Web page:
The language of his book, the Štokavian dialect, became the basis of the literary languages developed in Bosnia and Herzegovina, Croatia, Montenegro and Serbia in the 19th century. In Bosnia and Herzegovina, Divković’s importance goes beyond the religious doctrine and church teachings that he spread in his homeland. His main legacy is his reputation as the first Bosnian typographer who printed the first Bosnian book in the language spoken by the people in Bosnia and in an alphabet that anyone in Bosnia could read.
Divković is the author of four books; all are compilations from Christian literature popular in his time. The above image is a title-leaf of Christian Doctrine known as a “little Christian doctrine” (mali Nauk) printed in Venice 1616. The current research has identified 25 editions of this hugely popular small (16°) format of the work.
The British Library holds a copy printed by Marco Ginami (Venice, 1640-41; C.52.a.7.). It consists of 15 different religious works in prose and verse collected in one volume; one of them is Christian Doctrine, shown here as a constituent part of the work that bears the same title. This copy is one of two copies known to be in existence in Britain. It was acquired in 1889 from Nikola Batistić, a theology scholar and professor from Zadar, Croatia.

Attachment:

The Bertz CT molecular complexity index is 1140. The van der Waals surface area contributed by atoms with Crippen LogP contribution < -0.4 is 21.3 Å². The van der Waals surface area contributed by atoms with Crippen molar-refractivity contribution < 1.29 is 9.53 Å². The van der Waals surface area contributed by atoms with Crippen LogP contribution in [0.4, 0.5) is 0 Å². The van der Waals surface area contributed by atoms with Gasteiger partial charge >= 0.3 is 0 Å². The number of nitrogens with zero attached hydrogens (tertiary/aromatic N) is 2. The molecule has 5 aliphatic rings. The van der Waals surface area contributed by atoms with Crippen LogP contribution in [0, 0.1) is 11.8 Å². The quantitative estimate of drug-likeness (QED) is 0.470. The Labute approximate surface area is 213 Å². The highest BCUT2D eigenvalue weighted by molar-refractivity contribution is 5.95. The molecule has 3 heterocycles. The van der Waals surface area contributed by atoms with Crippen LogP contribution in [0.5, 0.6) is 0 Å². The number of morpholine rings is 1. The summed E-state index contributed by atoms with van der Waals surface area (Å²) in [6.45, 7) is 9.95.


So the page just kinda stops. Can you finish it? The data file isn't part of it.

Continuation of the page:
Milan Grba, Lead Curator South-East European Collections
Đorđe Đorđević, „Matija Divković: prilog istoriji srpske književnosti XVII veka“. Glas Srpske kraljevske akademije LII (1896), LIII (1898), pp. -139 and -135. Ac.1131/3.
Ralph Cleminson. Cyrillic books printed before 1701 in British and Irish collections :a union catalogue. (London, 2000). 2708.h.903.
Matija Divković. Nauk kristijanski za narod slovinski : Sto čudesa aliti zlamen'ja Blažene i slavne Bogorodice, Divice Marije. Uvodna studija, rječnik i tumač imena Nauka kristijanskoga Darija Gabrić-Bagarić, Dolores Grmača, Maja Banožić. Uvodna studija, transkripcija, rječnik i tumač imena Sto čudesa Marijana Horvat. (Sarajevo, 2013) YF.2014.a.10503.
Matija Divković. Naūk karstianski za narodʹ slovinski /ovi naūkʹ Izdiačkoga iezika ispisa, privede i složi ū iezikʹ Slovinski Bogoćliūbni Bogoslovat︠s︡ʹ P.O. fra Matie Divkovićʹ. (Sarajevo, 2013) YF.2014.a.10504 [Facsimile of the 1611 edition printed in Venice]